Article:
What do Pryor, Henryetta, Okmulgee and Muskogee have in common? Yes, they're all towns in Oklahoma, but more specifically, they are towns in Oklahoma who used to have local FM service. Oh, the stations are still there, sort of. But the owners, visions of bigger bucks dancing in their heads, relocated the transmitting facilities to be closer to the Tulsa metropolitan area, where they could go after big-city audiences while still paying lip service to the communities to which they are licensed.

Down here towards Oklahoma City, a more sparsely-populated part of the state, there aren't so many stations for the metro area to suck in, but the process has begun nonetheless. An FM station in Ada has relocated to Newcastle in search of Oklahoma City listeners; one in Enid will follow shortly. One local religious outlet seemed to be bucking the trend by setting up a station licensed to Shawnee, just off the eastern edge of Oklahoma City, and parking the transmitter 35 miles farther east — but judging from their promotional announcements, their goal is to cover both Oklahoma City and Tulsa from a single location. I don't know how well this is working in Tulsa, but they don't come in all that well at my listening post, about 30 miles northwest of Shawnee and within ten miles of the Oklahoma City antenna farm. Of course, their particular format is of no real interest to me, except in a let's-watch-the-train-wreck sort of way, but that's not the issue.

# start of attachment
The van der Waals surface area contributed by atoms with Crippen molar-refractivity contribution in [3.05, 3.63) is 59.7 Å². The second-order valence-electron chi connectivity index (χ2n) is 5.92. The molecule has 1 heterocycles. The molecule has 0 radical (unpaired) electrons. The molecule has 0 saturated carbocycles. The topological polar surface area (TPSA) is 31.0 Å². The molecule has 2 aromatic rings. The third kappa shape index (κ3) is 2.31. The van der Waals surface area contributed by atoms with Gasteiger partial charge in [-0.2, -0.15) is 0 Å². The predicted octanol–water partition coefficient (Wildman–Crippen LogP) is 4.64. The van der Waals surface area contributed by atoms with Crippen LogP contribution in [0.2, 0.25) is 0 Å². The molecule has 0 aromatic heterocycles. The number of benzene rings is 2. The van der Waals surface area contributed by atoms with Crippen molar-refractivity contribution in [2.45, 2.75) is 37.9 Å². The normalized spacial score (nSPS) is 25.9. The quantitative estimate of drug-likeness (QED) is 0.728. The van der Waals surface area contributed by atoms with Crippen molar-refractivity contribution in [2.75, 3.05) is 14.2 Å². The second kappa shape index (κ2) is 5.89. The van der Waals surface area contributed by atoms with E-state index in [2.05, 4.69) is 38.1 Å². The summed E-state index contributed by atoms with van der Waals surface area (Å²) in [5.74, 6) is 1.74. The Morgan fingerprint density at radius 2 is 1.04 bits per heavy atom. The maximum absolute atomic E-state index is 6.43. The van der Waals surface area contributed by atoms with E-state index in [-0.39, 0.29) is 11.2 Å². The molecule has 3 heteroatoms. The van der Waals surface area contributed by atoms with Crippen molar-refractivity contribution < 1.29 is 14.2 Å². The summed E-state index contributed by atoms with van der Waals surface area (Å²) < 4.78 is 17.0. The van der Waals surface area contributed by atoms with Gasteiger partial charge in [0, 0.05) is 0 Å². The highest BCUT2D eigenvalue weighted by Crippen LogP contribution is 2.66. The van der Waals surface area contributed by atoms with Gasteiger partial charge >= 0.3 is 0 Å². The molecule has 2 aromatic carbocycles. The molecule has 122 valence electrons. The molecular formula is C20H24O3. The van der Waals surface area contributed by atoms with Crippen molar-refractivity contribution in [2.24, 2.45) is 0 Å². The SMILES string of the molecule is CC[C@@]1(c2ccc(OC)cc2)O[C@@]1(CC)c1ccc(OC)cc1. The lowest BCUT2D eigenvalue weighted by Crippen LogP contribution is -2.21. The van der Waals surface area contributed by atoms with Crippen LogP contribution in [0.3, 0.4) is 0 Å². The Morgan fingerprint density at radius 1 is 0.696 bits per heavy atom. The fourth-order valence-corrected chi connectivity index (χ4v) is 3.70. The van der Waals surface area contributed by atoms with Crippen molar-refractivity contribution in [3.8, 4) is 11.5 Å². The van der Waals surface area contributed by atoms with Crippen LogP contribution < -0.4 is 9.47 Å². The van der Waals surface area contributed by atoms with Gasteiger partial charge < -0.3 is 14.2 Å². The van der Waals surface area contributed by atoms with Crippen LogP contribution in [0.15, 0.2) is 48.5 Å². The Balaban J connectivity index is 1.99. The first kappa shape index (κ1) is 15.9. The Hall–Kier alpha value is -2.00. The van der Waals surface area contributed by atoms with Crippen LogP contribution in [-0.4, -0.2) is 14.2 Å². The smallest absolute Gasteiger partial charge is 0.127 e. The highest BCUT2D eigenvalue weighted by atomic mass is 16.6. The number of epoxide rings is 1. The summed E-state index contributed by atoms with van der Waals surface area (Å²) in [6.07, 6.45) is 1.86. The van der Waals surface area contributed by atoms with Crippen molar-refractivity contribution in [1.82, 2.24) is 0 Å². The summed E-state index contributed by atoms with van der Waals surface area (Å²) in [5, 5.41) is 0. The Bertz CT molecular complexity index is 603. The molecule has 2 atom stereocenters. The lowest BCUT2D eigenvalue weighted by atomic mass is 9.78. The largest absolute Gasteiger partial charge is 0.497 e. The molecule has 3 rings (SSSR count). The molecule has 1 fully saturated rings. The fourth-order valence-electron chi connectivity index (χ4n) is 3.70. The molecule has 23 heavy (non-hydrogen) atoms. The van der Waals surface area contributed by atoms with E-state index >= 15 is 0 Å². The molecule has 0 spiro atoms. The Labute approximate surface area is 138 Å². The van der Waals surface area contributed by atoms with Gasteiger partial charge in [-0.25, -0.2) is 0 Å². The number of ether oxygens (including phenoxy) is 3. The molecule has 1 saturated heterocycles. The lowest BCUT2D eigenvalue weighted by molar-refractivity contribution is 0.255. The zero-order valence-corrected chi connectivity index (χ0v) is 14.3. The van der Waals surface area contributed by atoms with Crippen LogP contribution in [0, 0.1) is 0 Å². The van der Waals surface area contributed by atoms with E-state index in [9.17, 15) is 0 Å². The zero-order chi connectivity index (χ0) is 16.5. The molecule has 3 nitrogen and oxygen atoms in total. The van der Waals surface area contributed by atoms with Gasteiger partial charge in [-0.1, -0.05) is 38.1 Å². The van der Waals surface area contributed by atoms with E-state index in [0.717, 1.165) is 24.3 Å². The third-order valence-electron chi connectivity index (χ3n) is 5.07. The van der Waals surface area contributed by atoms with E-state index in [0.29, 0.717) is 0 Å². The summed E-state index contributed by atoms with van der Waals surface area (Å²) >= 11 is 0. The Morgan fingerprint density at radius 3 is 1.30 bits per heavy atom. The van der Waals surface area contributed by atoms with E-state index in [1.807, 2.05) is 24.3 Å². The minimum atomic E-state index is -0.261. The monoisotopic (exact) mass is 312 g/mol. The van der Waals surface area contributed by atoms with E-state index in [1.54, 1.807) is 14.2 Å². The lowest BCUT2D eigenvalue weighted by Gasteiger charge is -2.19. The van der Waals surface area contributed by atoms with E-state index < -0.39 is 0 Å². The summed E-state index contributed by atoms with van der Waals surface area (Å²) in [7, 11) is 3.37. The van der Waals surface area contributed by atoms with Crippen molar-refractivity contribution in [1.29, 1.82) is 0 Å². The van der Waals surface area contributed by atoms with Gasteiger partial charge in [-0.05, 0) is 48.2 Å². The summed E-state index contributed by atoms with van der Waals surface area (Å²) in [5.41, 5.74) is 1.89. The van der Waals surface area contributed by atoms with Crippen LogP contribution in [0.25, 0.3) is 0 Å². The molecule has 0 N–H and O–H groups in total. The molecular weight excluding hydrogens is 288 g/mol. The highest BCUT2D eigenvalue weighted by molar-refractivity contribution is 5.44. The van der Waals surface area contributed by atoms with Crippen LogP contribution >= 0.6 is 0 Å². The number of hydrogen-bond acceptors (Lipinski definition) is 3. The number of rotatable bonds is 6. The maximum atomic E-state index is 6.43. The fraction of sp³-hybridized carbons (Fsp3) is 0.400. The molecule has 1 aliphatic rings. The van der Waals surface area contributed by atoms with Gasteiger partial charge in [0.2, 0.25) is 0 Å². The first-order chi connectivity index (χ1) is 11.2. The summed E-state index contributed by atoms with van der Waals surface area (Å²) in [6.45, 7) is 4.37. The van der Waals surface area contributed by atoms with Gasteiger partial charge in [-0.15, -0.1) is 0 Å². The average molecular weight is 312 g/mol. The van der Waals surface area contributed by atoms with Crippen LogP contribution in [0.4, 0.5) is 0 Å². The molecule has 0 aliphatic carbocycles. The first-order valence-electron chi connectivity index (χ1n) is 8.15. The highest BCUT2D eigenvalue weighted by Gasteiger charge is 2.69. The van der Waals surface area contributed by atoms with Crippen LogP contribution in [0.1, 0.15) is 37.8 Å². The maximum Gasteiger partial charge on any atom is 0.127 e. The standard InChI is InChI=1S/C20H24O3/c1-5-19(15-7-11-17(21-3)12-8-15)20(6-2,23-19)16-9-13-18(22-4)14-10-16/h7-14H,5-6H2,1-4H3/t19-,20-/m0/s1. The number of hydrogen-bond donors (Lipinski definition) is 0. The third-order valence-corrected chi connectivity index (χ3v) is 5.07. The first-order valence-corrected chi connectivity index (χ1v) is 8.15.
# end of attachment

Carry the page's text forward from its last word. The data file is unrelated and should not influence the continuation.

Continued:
What is the issue is that the Federal Communications Commission, in its zeal to deregulate the broadcast industry, has apparently decided that a numerical increase in audience numbers is enough to satisfy that antiquated old "operating in the public interest" requirement. Who cares about Henryetta? They still have a 500-watt AM station in town, don't they? And hey, they can pick up that religious outlet "from Shawnee" just fine, and if they turn their antennas 90 degrees, they can even get the FM station that's allegedly assigned to them. If all this mucking about with the Table of Allocations actually resulted in better radio programming, I might not complain quite so much — but don't hold your breath. It hasn't happened yet. And even if it did, the benefit goes mostly to those metropolitan listeners again. Why is the rural population dwindling? Obviously radio, all by itself, isn't driving people to the cities, but listen to the message small-town America is getting from all these radio-station shuffles: "We don't care anything about you guys. You don't shop at chain stores, you don't eat enough fast food, you don't count for anything." I think I'd be upset by that, too.

The Vent

#103
1 June 1998

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